Stormont: what d’you think of it so far?

I generally view The View (BBC TV) a day after it’s aired. While Hearts and Minds went out in the early evening, The View  has been exiled to the post-10.00 pm wilderness, so I usually tape it.  Anyway, it was yesterday before I got to hear that businessman on the programme, with his take on the Stormont Executive. It was, to put it mildly, damning. The man said he just got on with his business, doing what he could, ignoring the politicians who for him were an irrelevance, spending their time arguing over the past and offering nothing to the present or future. 
He was impressive in his understated sincerity and to some extent I found myself agreeing with him. Martin McGuinness likes to recall the first time he met with Ian Paisley in Stormont, as First and Deputy First Minister respectively, and how Paisley said “You know, we can do a lot better ourselves than these British ministers coming over here”. But as that businessman sees it,  they either can’t or aren’t doing better. 
It may be because it was the area I was involved with during my working life, but education seems the one area where the Stormont Executive has made a radical move, with the abolition of the 11+. But even that consists in catching up with what happened in Britain over 50 years ago; and should you ignore that awkward fact, you’re still faced with  the DUP and the UUP (I’m not really sure what the SDLP position is) condemning the move with some intensity. And of course there’s free travel for the oldies, which Peter Robinson I think claims as his achievement, but again, they’ve had that south of the border since the days of Charlie Haughey.
Maybe there have been striking advances in other areas but  I can’t think what they are. Doesn’t mean they aren’t happening, but you’d think  the Minister responsible and his/her party would be trumpeting any achievements from the rooftops. As for the progress made by  the cross-border bodies, I’m frankly underwhelmed. 
And yet, despite all that, I’m still an admirer of devolution. Maybe it’s like democracy itself:  devolved government is the worst of all systems, except for everything else.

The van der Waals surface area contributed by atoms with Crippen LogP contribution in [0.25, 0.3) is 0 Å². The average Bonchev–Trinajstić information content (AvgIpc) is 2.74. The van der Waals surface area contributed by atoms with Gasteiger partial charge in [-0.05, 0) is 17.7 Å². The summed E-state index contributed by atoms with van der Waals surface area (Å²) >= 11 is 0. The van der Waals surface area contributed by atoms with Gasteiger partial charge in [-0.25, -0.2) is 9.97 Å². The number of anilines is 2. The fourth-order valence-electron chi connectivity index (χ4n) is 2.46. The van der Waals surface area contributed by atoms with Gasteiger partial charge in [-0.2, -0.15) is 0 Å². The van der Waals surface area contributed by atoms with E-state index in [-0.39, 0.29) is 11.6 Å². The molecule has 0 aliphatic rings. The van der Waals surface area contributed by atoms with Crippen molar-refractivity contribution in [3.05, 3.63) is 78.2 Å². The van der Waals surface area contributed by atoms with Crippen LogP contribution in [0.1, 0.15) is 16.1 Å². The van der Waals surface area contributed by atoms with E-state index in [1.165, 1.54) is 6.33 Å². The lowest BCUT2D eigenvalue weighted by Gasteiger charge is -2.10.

One Response to Stormont: what d’you think of it so far?

  1. Anonymous April 22, 2013 at 5:02 am #

    Stormont hasn’t lived up to the promise most people expected after the Agreement in the same way an arranged marriage with a reluctant partner would be fraught with misery and frustration.The unionists need to start thinking more as Irish people albeit Norn Irish and forget this generic British label they put on themselves,it’s not only a hindrance but stymies the true potential of the six counties as a whole.It’s one false dawn after another for the Nationalist/Republican community.I am beginning to suspect the Northern Irish non Unionists have the same malaise setting in which Koreans have so eloquently described,namely Hahn which refers to the build-up of unrequited yearnings that are brought about by oppressive religious and political systems; by living in a society in which most of the “normal” human drives are subverted; and by intense feelings of frustration or repressed anger.

    Korean social and medical authorities have identified many kinds of hahn that have played key roles in molding Korean character: the hahn of poverty, the hahn of status immobility, the hahn of political abuse, the hahn of colonialism and suffering caused by war…and so on – all the institutionalized limitations on human freedom and hardships endured.

    All this repressed energy is what is thought to make up the psychic force that now motivates and energizes Koreans, and it is said to be the driving force behind the transformations in the Korean economy.